Amazon Antitrust – Last Word (At Least For A While)

Sept. 15, 2023

LAS VEGAS – The Aug. 7 article in the New York Times revealed an open secret; namely that the Federal Trade Commission (FTC) is pondering an antitrust lawsuit against Amazon. Jason Boyce, founder and CEO of Oregon-based Avenue7Media had a lot to say on the topic in a previous Prosper article, and Prosper is revisiting the topic yet again with Chris McCabe, founder and owner of ecommerceChris, Cambridge, Mass.

This latest article will be the last word on the topic, at least until the FTC files its lawsuit. The lead-up has been long, and McCabe is surprised that the suit has taken this long.

Prosper: How did you learn about the possibility of an antitrust suit against Amazon?
Chris McCabe: I believe I first heard about a potential lawsuit back in 2020 during the House Subcommittee’s investigations into antitrust in Big Tech, when I was asked to serve as a subject matter expert on the Amazon marketplace of third-party sellers. Their work may date back to 2019, so I would have heard about it soon thereafter during the search for appropriate experts on Amazon’s overall impact on ecommerce, and all third -party sellers.

Prosper: Was this something you were anticipating, or was it a bit of a surprise?
Chris McCabe: It’s definitely not a surprise. I think I’ve expected it to happen even in prior years. I have wondered when it was going to happen more or less since the conclusion of the House Subcommittee’s investigation and the publication of their report on antitrust a couple of years ago.

Once the current FTC chair Lina Khan took over, I considered it a guarantee unless Amazon made some major changes in marketplace management. Amazon instead appears ready for a “throwdown moment.”

Prosper: What entities are Amazon’s biggest competitors?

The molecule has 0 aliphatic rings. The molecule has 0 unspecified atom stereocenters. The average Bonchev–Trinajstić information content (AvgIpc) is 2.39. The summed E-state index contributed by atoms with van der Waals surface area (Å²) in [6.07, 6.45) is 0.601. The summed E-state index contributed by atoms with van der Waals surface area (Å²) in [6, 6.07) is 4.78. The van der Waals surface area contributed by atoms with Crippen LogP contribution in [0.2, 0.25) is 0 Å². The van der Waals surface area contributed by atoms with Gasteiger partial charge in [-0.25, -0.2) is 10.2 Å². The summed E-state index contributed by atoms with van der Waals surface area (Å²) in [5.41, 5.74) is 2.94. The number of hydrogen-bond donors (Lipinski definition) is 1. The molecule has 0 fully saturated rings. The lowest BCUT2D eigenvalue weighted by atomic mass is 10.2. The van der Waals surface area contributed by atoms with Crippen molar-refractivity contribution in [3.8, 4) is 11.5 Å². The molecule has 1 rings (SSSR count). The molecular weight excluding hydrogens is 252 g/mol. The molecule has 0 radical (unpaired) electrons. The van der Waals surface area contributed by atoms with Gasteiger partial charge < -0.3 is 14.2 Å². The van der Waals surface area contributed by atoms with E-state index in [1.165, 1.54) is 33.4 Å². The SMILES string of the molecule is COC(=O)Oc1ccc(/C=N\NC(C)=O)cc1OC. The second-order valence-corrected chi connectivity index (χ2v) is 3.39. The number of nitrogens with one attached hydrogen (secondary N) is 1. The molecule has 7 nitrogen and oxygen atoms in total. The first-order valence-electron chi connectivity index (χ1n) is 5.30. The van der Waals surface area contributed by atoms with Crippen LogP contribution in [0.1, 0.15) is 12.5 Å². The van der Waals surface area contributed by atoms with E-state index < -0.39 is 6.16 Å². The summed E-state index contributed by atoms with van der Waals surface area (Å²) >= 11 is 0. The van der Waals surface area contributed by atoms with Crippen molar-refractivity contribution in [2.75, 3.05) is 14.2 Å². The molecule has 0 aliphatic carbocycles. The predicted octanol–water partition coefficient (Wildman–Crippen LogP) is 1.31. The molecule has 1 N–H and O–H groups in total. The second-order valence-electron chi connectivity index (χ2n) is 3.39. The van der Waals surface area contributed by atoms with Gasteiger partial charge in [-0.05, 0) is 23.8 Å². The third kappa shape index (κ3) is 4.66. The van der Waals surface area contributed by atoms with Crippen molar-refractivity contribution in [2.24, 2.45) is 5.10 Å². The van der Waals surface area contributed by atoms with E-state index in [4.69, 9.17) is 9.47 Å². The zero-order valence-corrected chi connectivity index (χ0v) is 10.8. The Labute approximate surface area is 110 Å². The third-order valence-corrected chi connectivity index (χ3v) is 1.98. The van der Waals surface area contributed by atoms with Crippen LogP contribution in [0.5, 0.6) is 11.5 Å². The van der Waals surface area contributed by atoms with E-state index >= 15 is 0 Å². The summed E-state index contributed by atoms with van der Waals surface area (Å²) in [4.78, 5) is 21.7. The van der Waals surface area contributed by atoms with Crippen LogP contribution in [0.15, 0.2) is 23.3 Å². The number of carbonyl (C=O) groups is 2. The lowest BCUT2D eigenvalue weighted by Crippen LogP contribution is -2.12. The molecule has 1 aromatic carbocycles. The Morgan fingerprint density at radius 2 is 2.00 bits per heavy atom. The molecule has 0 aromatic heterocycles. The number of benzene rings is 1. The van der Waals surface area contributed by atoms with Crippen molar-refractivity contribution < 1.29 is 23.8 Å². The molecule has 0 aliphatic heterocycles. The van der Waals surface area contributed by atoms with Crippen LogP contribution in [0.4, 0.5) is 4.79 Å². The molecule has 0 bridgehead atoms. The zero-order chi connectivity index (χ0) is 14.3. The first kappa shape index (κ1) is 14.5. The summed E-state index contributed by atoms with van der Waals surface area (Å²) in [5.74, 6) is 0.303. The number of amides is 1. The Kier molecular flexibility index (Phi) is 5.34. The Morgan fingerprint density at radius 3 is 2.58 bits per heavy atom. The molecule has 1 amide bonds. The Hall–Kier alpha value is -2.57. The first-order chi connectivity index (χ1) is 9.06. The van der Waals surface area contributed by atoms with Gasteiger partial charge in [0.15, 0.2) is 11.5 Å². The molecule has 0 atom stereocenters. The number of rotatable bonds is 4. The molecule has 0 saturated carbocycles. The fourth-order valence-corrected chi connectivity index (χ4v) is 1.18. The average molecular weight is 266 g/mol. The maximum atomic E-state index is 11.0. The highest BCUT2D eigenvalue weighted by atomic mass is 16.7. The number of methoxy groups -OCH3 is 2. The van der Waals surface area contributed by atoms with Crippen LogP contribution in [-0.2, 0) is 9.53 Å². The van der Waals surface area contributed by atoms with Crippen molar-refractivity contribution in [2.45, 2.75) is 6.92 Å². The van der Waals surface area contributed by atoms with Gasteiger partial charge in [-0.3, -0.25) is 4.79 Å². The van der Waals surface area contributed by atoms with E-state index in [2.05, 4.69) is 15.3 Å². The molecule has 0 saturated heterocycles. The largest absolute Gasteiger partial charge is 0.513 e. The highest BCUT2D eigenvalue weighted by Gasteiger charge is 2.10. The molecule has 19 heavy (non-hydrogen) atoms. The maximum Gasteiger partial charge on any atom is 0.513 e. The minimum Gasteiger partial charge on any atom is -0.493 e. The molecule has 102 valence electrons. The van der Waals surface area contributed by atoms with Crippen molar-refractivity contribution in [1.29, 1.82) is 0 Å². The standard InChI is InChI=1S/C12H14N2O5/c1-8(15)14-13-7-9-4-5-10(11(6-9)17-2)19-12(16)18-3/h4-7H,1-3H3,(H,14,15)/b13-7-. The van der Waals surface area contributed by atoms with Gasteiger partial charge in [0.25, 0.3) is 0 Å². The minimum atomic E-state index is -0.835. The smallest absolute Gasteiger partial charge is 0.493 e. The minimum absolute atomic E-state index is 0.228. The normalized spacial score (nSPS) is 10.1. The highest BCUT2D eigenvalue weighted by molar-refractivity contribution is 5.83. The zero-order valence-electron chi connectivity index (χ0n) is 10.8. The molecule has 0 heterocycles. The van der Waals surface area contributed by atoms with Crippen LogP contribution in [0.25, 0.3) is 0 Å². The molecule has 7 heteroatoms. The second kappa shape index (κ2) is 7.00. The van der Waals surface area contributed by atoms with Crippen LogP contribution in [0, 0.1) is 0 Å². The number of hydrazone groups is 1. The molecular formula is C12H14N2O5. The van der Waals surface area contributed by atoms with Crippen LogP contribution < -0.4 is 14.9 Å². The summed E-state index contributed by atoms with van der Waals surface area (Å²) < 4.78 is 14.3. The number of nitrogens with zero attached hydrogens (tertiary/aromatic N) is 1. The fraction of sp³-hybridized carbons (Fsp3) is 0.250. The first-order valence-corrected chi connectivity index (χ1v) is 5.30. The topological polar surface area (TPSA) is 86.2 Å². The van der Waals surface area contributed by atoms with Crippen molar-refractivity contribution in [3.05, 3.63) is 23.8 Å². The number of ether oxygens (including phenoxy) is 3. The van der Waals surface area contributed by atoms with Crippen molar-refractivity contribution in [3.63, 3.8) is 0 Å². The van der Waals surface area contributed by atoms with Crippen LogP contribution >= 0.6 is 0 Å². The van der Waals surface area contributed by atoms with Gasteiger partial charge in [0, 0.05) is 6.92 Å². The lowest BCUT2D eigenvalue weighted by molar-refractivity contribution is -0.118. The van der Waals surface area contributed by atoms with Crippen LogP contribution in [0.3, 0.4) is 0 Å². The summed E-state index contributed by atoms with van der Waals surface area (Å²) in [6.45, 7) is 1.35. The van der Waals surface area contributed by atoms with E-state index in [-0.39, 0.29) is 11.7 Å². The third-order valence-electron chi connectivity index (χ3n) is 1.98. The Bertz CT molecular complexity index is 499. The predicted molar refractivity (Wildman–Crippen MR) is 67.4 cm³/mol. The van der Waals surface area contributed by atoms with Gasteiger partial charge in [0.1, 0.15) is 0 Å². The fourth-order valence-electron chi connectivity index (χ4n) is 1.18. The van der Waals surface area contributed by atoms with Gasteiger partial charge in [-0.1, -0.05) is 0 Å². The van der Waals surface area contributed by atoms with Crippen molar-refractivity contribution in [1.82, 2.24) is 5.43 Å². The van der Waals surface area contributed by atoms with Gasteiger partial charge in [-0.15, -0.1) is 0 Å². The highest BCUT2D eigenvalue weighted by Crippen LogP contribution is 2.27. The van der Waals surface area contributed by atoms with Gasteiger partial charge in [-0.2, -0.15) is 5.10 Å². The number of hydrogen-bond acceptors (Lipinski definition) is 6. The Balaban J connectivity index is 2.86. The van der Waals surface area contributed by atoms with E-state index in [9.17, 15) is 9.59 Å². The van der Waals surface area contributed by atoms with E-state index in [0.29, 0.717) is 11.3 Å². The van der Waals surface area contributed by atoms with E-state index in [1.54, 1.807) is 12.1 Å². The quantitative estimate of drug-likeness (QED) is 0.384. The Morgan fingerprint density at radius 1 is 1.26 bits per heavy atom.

Chris McCabe: I’d consider Walmart to be the nearest main competitor, even though they only have single digit percentages of ecommerce marketplace sales. They are growing their presence, albeit slowly and in the face of Amazon’s continual dominance in US and global ecommerce. They’re a direct competitor, even if not necessarily a strong competitor at the current time.

Prosper: Do you think these competitors are rooting for the suit or perhaps unsure of what to think?
Chris McCabe: I’m not sure that any large company would root for a suit like this just in case the future sees them succeed beyond their wildest dreams, only to face the same investigations, calls for a break-up, and increasing involvement or scrutiny by regulatory agencies. At the same time, a wrist slap of Amazon, or a weakening of their market share, would not necessarily be greeted with tears or sullen faces by some of the “far behind” competition. It could grant them at least an initial opportunity to try to make up for some lost time, or catch up in a way, if that’s even possible at this point.

Prosper: What are the odds that the FTC actually files the suit?
Chris McCabe: I read the NY Times article, but from everything I’ve read and heard from all knowledgeable minds from the worlds of government, antitrust lawyers, and fellow experts in the Amazon space, the odds are extremely long that no suit will be filed. The NY Times’ mention of the “last rites” meeting between Amazon and the FTC more or less sealed the deal and pushed each side into their respective trenches for the long haul. It looks like we’ll be seeing it very soon, in fact.

Prosper: If an antitrust suit went through and succeeded in breaking up Amazon, would it be good, bad, or somewhere in between for independent e-commerce (Prosper attendees)?
Chris McCable: If it means that amazon will manage marketplace selling more accurately and fairly— where policy enforcement is consistently applied, abuse is actively investigated and prevented, and account suspensions are communicated effectively, I would feel like the lawsuit will have produced positive results. If the outcomes miss those benchmarks, or somehow result in more unfairly punitive measures, then it will harm sellers.

Prosper: If you could wave a magic wand and make the lawsuit possibility go away, would you do it?
Chris McCabe: So many things would have to happen to make this lawsuit disappear, but I’m mainly interested in what’s best for Amazon sellers and for consumers who seek out quality products at an affordable price on the Amazon marketplace. If the marketplace will function better for all stakeholders, Amazon included, based on reforms and improvements brought along by this lawsuit, then I am all for it. If a breakup makes life a lot worse for sellers and consumers, or results in Amazon moves that hurt marketplace sales, then I’d certainly wish the wand had waved.